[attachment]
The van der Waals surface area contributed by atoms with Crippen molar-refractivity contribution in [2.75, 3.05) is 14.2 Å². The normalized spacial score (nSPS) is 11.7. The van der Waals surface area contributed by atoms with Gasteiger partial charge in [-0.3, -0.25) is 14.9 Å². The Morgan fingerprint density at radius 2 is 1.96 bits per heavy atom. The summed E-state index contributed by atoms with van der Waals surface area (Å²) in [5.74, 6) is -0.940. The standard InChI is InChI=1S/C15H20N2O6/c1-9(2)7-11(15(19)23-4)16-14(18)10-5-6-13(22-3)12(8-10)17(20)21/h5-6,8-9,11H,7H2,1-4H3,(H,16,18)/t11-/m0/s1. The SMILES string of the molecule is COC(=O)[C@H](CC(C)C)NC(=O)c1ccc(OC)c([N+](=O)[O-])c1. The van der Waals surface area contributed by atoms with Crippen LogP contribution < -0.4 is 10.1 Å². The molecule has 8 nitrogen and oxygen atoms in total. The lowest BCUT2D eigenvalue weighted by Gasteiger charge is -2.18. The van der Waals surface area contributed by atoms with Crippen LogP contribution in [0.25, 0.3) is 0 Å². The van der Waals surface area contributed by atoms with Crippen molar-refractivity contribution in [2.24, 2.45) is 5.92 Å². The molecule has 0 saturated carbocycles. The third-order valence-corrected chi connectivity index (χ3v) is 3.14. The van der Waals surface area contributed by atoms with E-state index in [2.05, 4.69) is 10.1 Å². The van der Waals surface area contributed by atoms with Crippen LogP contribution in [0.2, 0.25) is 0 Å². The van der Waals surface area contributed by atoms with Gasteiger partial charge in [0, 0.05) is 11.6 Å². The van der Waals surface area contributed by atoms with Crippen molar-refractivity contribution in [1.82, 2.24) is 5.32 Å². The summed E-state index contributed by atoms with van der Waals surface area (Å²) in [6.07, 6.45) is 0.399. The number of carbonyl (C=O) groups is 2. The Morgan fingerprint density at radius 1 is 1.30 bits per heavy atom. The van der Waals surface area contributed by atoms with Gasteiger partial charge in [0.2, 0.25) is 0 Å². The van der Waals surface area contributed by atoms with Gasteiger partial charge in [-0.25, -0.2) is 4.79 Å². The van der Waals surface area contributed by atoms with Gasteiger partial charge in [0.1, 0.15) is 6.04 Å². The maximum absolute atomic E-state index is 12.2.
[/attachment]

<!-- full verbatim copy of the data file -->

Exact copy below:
The van der Waals surface area contributed by atoms with Crippen molar-refractivity contribution in [2.75, 3.05) is 14.2 Å². The normalized spacial score (nSPS) is 11.7. The van der Waals surface area contributed by atoms with Gasteiger partial charge in [-0.3, -0.25) is 14.9 Å². The Morgan fingerprint density at radius 2 is 1.96 bits per heavy atom. The summed E-state index contributed by atoms with van der Waals surface area (Å²) in [5.74, 6) is -0.940. The standard InChI is InChI=1S/C15H20N2O6/c1-9(2)7-11(15(19)23-4)16-14(18)10-5-6-13(22-3)12(8-10)17(20)21/h5-6,8-9,11H,7H2,1-4H3,(H,16,18)/t11-/m0/s1. The SMILES string of the molecule is COC(=O)[C@H](CC(C)C)NC(=O)c1ccc(OC)c([N+](=O)[O-])c1. The van der Waals surface area contributed by atoms with Crippen LogP contribution < -0.4 is 10.1 Å². The molecule has 8 nitrogen and oxygen atoms in total. The lowest BCUT2D eigenvalue weighted by Gasteiger charge is -2.18. The van der Waals surface area contributed by atoms with Crippen LogP contribution in [0.25, 0.3) is 0 Å². The van der Waals surface area contributed by atoms with Crippen molar-refractivity contribution in [2.24, 2.45) is 5.92 Å². The molecule has 0 saturated carbocycles. The third-order valence-corrected chi connectivity index (χ3v) is 3.14. The van der Waals surface area contributed by atoms with E-state index in [2.05, 4.69) is 10.1 Å². The van der Waals surface area contributed by atoms with Crippen LogP contribution in [0.2, 0.25) is 0 Å². The van der Waals surface area contributed by atoms with Gasteiger partial charge in [0, 0.05) is 11.6 Å². The van der Waals surface area contributed by atoms with Crippen molar-refractivity contribution in [1.82, 2.24) is 5.32 Å². The summed E-state index contributed by atoms with van der Waals surface area (Å²) in [6.07, 6.45) is 0.399. The number of carbonyl (C=O) groups is 2. The Morgan fingerprint density at radius 1 is 1.30 bits per heavy atom. The van der Waals surface area contributed by atoms with Gasteiger partial charge in [0.2, 0.25) is 0 Å². The van der Waals surface area contributed by atoms with Gasteiger partial charge in [-0.25, -0.2) is 4.79 Å². The van der Waals surface area contributed by atoms with Gasteiger partial charge in [0.1, 0.15) is 6.04 Å². The maximum absolute atomic E-state index is 12.2.